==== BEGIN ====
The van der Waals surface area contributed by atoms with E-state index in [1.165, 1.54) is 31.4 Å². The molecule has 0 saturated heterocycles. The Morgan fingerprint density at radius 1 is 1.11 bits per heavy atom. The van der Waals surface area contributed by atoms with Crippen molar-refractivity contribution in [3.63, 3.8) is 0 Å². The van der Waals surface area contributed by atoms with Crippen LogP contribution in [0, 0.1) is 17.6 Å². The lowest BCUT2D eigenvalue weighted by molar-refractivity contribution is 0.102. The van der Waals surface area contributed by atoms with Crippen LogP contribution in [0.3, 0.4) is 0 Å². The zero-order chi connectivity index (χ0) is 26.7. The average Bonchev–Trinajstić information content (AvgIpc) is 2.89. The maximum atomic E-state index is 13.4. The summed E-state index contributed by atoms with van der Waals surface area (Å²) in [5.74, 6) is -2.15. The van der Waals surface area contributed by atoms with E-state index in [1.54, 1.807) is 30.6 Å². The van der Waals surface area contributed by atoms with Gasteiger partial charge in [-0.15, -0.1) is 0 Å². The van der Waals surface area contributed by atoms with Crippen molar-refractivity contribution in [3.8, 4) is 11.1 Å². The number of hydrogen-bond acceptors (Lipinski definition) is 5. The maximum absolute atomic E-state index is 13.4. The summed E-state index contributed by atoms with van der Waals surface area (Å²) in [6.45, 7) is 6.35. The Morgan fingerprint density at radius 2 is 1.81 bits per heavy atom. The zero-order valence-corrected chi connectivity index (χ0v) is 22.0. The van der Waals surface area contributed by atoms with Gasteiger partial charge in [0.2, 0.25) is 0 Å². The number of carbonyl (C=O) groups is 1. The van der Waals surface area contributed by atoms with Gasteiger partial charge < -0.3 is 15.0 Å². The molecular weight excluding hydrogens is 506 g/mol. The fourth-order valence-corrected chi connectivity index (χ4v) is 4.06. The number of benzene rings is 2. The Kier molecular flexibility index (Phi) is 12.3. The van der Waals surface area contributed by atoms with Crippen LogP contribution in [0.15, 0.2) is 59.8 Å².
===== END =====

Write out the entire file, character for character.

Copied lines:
The van der Waals surface area contributed by atoms with E-state index in [1.165, 1.54) is 31.4 Å². The molecule has 0 saturated heterocycles. The Morgan fingerprint density at radius 1 is 1.11 bits per heavy atom. The van der Waals surface area contributed by atoms with Crippen molar-refractivity contribution in [3.63, 3.8) is 0 Å². The van der Waals surface area contributed by atoms with Crippen LogP contribution in [0, 0.1) is 17.6 Å². The lowest BCUT2D eigenvalue weighted by molar-refractivity contribution is 0.102. The van der Waals surface area contributed by atoms with Crippen LogP contribution in [0.3, 0.4) is 0 Å². The zero-order chi connectivity index (χ0) is 26.7. The average Bonchev–Trinajstić information content (AvgIpc) is 2.89. The maximum atomic E-state index is 13.4. The summed E-state index contributed by atoms with van der Waals surface area (Å²) in [5.74, 6) is -2.15. The van der Waals surface area contributed by atoms with E-state index in [1.54, 1.807) is 30.6 Å². The van der Waals surface area contributed by atoms with Gasteiger partial charge in [-0.15, -0.1) is 0 Å². The van der Waals surface area contributed by atoms with Crippen molar-refractivity contribution in [3.8, 4) is 11.1 Å². The number of hydrogen-bond acceptors (Lipinski definition) is 5. The maximum absolute atomic E-state index is 13.4. The summed E-state index contributed by atoms with van der Waals surface area (Å²) in [6.45, 7) is 6.35. The Morgan fingerprint density at radius 2 is 1.81 bits per heavy atom. The zero-order valence-corrected chi connectivity index (χ0v) is 22.0. The van der Waals surface area contributed by atoms with Gasteiger partial charge in [0.2, 0.25) is 0 Å². The number of carbonyl (C=O) groups is 1. The van der Waals surface area contributed by atoms with Gasteiger partial charge < -0.3 is 15.0 Å². The molecular weight excluding hydrogens is 506 g/mol. The fourth-order valence-corrected chi connectivity index (χ4v) is 4.06. The number of benzene rings is 2. The Kier molecular flexibility index (Phi) is 12.3. The van der Waals surface area contributed by atoms with Crippen LogP contribution in [0.15, 0.2) is 59.8 Å².